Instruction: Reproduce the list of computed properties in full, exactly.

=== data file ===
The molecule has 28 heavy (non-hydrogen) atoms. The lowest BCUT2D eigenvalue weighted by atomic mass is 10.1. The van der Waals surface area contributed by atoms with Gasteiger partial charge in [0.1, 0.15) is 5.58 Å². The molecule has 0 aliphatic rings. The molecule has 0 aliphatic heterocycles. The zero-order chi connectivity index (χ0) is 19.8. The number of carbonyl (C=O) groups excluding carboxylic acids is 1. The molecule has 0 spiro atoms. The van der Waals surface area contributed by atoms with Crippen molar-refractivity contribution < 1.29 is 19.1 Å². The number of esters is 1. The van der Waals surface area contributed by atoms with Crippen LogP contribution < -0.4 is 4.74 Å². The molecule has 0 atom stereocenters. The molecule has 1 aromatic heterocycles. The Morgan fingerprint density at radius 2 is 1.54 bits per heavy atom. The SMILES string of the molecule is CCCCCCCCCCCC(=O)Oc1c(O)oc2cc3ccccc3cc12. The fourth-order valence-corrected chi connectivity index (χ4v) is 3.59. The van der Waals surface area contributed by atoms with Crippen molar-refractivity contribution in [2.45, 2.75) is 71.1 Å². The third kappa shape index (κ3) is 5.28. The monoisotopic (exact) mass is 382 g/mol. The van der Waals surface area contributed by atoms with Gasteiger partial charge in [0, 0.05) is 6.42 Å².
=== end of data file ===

The molecule has 28 heavy (non-hydrogen) atoms. The lowest BCUT2D eigenvalue weighted by atomic mass is 10.1. The van der Waals surface area contributed by atoms with Gasteiger partial charge in [0.1, 0.15) is 5.58 Å². The molecule has 0 aliphatic rings. The molecule has 0 aliphatic heterocycles. The zero-order chi connectivity index (χ0) is 19.8. The number of carbonyl (C=O) groups excluding carboxylic acids is 1. The molecule has 0 spiro atoms. The van der Waals surface area contributed by atoms with Crippen molar-refractivity contribution < 1.29 is 19.1 Å². The number of esters is 1. The van der Waals surface area contributed by atoms with Crippen LogP contribution < -0.4 is 4.74 Å². The molecule has 0 atom stereocenters. The molecule has 1 aromatic heterocycles. The Morgan fingerprint density at radius 2 is 1.54 bits per heavy atom. The SMILES string of the molecule is CCCCCCCCCCCC(=O)Oc1c(O)oc2cc3ccccc3cc12. The fourth-order valence-corrected chi connectivity index (χ4v) is 3.59. The van der Waals surface area contributed by atoms with Crippen molar-refractivity contribution in [2.45, 2.75) is 71.1 Å². The third kappa shape index (κ3) is 5.28. The monoisotopic (exact) mass is 382 g/mol. The van der Waals surface area contributed by atoms with Gasteiger partial charge in [0, 0.05) is 6.42 Å².